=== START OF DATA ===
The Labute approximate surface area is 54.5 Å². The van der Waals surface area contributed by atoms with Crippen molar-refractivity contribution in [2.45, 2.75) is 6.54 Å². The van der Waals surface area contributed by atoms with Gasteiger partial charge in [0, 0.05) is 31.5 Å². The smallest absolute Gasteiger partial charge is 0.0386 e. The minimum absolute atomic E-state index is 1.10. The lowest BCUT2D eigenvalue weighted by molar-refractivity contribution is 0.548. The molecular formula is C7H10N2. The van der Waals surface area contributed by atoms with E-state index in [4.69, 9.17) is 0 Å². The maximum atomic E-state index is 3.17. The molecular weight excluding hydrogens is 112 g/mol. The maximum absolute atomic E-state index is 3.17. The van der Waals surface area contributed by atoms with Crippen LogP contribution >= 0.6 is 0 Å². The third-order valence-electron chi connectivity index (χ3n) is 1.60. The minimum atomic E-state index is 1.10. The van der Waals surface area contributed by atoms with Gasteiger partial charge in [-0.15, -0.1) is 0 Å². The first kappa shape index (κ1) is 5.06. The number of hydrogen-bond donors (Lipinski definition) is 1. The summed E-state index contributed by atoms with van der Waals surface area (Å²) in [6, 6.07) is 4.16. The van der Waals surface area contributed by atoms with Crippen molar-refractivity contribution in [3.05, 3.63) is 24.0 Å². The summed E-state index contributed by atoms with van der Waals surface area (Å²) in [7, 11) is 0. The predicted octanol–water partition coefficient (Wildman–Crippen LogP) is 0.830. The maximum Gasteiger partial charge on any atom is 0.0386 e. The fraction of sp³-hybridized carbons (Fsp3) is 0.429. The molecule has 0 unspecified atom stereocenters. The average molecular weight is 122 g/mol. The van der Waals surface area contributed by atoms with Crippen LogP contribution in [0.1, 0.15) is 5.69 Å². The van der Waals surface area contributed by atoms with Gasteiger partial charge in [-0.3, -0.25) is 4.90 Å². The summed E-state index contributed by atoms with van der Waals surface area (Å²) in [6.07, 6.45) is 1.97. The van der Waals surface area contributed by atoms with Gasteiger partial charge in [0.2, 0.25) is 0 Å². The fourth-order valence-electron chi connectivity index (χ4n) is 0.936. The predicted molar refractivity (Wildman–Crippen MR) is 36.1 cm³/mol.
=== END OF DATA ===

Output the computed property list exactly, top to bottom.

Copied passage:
The Labute approximate surface area is 54.5 Å². The van der Waals surface area contributed by atoms with Crippen molar-refractivity contribution in [2.45, 2.75) is 6.54 Å². The van der Waals surface area contributed by atoms with Gasteiger partial charge in [0, 0.05) is 31.5 Å². The smallest absolute Gasteiger partial charge is 0.0386 e. The minimum absolute atomic E-state index is 1.10. The lowest BCUT2D eigenvalue weighted by molar-refractivity contribution is 0.548. The molecular formula is C7H10N2. The van der Waals surface area contributed by atoms with E-state index in [4.69, 9.17) is 0 Å². The maximum atomic E-state index is 3.17. The molecular weight excluding hydrogens is 112 g/mol. The maximum absolute atomic E-state index is 3.17. The van der Waals surface area contributed by atoms with Crippen LogP contribution >= 0.6 is 0 Å². The third-order valence-electron chi connectivity index (χ3n) is 1.60. The minimum atomic E-state index is 1.10. The van der Waals surface area contributed by atoms with Gasteiger partial charge in [-0.15, -0.1) is 0 Å². The first kappa shape index (κ1) is 5.06. The number of hydrogen-bond donors (Lipinski definition) is 1. The summed E-state index contributed by atoms with van der Waals surface area (Å²) in [6, 6.07) is 4.16. The van der Waals surface area contributed by atoms with Crippen molar-refractivity contribution in [3.05, 3.63) is 24.0 Å². The summed E-state index contributed by atoms with van der Waals surface area (Å²) in [7, 11) is 0. The predicted octanol–water partition coefficient (Wildman–Crippen LogP) is 0.830. The maximum Gasteiger partial charge on any atom is 0.0386 e. The fraction of sp³-hybridized carbons (Fsp3) is 0.429. The molecule has 0 unspecified atom stereocenters. The average molecular weight is 122 g/mol. The van der Waals surface area contributed by atoms with Crippen LogP contribution in [0.1, 0.15) is 5.69 Å². The van der Waals surface area contributed by atoms with Gasteiger partial charge in [-0.3, -0.25) is 4.90 Å². The summed E-state index contributed by atoms with van der Waals surface area (Å²) in [6.07, 6.45) is 1.97. The van der Waals surface area contributed by atoms with Gasteiger partial charge in [0.2, 0.25) is 0 Å². The fourth-order valence-electron chi connectivity index (χ4n) is 0.936. The predicted molar refractivity (Wildman–Crippen MR) is 36.1 cm³/mol.